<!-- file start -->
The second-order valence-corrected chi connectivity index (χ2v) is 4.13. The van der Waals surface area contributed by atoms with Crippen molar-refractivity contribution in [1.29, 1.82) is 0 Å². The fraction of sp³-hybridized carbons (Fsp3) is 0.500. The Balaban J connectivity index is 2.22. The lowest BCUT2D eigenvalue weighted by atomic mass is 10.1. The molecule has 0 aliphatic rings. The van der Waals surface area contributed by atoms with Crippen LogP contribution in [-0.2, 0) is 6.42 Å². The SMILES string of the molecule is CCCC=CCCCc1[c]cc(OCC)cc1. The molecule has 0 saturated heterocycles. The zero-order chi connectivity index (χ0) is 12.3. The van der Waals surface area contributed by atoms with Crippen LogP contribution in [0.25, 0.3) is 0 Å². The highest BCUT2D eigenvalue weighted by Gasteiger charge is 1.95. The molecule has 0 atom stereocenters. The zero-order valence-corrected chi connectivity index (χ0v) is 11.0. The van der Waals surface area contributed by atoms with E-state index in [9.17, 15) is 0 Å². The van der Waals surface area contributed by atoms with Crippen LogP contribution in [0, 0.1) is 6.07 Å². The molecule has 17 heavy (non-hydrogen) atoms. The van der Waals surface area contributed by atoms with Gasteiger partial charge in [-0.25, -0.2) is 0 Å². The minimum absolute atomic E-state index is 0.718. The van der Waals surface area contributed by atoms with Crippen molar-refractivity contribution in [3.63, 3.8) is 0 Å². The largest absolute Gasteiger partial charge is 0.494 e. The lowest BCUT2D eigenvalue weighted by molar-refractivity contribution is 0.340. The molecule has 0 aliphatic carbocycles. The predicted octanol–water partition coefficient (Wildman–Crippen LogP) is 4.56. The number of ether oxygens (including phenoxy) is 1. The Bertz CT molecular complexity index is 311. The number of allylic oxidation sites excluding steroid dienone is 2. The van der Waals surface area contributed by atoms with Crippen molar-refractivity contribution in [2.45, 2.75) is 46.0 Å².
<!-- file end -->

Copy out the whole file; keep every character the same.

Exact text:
The second-order valence-corrected chi connectivity index (χ2v) is 4.13. The van der Waals surface area contributed by atoms with Crippen molar-refractivity contribution in [1.29, 1.82) is 0 Å². The fraction of sp³-hybridized carbons (Fsp3) is 0.500. The Balaban J connectivity index is 2.22. The lowest BCUT2D eigenvalue weighted by atomic mass is 10.1. The molecule has 0 aliphatic rings. The van der Waals surface area contributed by atoms with Crippen LogP contribution in [-0.2, 0) is 6.42 Å². The SMILES string of the molecule is CCCC=CCCCc1[c]cc(OCC)cc1. The molecule has 0 saturated heterocycles. The zero-order chi connectivity index (χ0) is 12.3. The van der Waals surface area contributed by atoms with Crippen LogP contribution in [0.25, 0.3) is 0 Å². The highest BCUT2D eigenvalue weighted by Gasteiger charge is 1.95. The molecule has 0 atom stereocenters. The zero-order valence-corrected chi connectivity index (χ0v) is 11.0. The van der Waals surface area contributed by atoms with E-state index in [9.17, 15) is 0 Å². The van der Waals surface area contributed by atoms with Crippen LogP contribution in [0, 0.1) is 6.07 Å². The molecule has 17 heavy (non-hydrogen) atoms. The van der Waals surface area contributed by atoms with Gasteiger partial charge in [-0.25, -0.2) is 0 Å². The minimum absolute atomic E-state index is 0.718. The van der Waals surface area contributed by atoms with Crippen molar-refractivity contribution in [3.63, 3.8) is 0 Å². The largest absolute Gasteiger partial charge is 0.494 e. The lowest BCUT2D eigenvalue weighted by molar-refractivity contribution is 0.340. The molecule has 0 aliphatic carbocycles. The predicted octanol–water partition coefficient (Wildman–Crippen LogP) is 4.56. The number of ether oxygens (including phenoxy) is 1. The Bertz CT molecular complexity index is 311. The number of allylic oxidation sites excluding steroid dienone is 2. The van der Waals surface area contributed by atoms with Crippen molar-refractivity contribution in [2.45, 2.75) is 46.0 Å².